The Congressional Budget Office, Congress’ non-partisan score keeper on the cost of legislation, has some good news for Republicans and the alternative healthcare proposal they plan to offer in the House of Representatives. Their plan would save the federal budget deficit $68 billion over 10 years and on average reduce insurance premiums compared to what they would be under current law.
Tales from the Trail
Democrats, who have been on the defensive in a partisan battle over their sweeping healthcare overhaul, are firing back now that Republicans are preparing an alternative in the U.S. House of Representatives.House Majority Leader Steny Hoyer told reporters that Republicans will get a vote on their proposal when the House considers the Democratic-written legislation possibly later this week.Hoyer, a Democrat, did not shy away from offering his own opinion about the Republican bill, saying it would allow insurance companies to sell policies across state lines and would “gut consumer protections and encourage a race to the bottom.”Republicans argue the provision would inject more competition into the market and help lower premiums. But Hoyer said insurers would flock to states with the fewest consumer protections, sell their policies at low prices and that many consumers would discover in the middle of a health crisis that their policies don’t offer adequate protection.Other provisions in the bill, as outlined by House Republican Leader John Boehner, would encourage insurers to “cherry pick” and enroll the healthiest people, Hoyer said.The Republican proposal also leaves out major market reforms contained in the Democratic bill that would bar insurers from denying coverage to people with pre-existing conditions or charging more based on medical history.A summary of the House Republican proposal is to be made available here.Boehner argued that the Republican plan aims to rein in soaring insurance premiums, but Hoyer and other Democrats say it would do little to expand coverage or make healthcare more affordable.”It doesn’t provide for insurance availability for all Americans,” Hoyer said. “It does little to expand access to coverage or address the $1,000 to $1,100 extra that every American is paying for people who do not have coverage and therefore add to the uncompensated care in hospitals.”Click here for more Reuters political coveragePhoto credit: Reuters/Joshua Roberts (House Majority Leader Steny Hoyer is greeted by Speaker Nancy Pelosi at healthcare event)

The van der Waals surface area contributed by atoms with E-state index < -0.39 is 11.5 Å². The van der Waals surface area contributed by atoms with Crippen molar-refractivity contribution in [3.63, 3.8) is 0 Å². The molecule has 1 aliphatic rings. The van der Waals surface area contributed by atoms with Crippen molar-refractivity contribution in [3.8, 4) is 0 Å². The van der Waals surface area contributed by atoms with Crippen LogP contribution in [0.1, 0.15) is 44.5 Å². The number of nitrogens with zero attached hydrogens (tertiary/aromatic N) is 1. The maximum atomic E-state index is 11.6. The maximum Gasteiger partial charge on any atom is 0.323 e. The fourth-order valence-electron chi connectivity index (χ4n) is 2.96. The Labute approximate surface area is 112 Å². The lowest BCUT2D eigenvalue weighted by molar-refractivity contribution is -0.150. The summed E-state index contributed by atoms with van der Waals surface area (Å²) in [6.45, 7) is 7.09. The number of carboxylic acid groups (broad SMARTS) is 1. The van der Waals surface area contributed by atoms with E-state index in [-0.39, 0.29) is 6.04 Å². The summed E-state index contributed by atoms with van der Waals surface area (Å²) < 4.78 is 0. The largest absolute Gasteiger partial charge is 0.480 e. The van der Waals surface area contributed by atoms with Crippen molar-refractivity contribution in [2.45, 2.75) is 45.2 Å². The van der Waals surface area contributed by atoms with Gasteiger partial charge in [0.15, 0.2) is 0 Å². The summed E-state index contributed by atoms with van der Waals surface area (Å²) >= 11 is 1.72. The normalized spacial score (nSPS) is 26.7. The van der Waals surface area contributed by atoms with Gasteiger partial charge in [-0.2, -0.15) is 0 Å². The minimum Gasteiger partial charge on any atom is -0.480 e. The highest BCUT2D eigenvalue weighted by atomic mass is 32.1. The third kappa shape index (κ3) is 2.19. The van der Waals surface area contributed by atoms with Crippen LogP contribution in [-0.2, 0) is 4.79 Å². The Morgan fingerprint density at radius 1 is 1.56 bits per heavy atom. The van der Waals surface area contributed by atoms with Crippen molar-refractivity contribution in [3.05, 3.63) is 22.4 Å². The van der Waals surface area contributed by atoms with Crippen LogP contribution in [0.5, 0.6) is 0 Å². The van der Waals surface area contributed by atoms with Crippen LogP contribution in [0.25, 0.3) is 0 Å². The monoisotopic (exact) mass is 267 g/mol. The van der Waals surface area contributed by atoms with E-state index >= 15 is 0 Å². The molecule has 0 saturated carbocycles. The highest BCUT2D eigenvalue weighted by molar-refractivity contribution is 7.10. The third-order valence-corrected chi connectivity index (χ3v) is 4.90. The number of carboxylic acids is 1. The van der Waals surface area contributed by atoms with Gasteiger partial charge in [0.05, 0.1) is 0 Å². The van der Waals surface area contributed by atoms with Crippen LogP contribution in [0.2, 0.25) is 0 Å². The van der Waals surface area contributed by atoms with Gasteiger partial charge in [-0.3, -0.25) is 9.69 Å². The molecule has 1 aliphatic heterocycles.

The temperature’s heading toward 100 in Washington, and things are getting hotter in the debate over health care too, even with Congress out of town for the traditional August recess and President Barack Obama in Mexico for the so-called Three Amigos summit.
WASHINGTON – House of Representatives Republican Leader John Boehner says he has no plans to alter a new campaign slogan — “Change you deserve” — that has been widely mocked since the phrase is used to market the anti-depressant drug Effexor.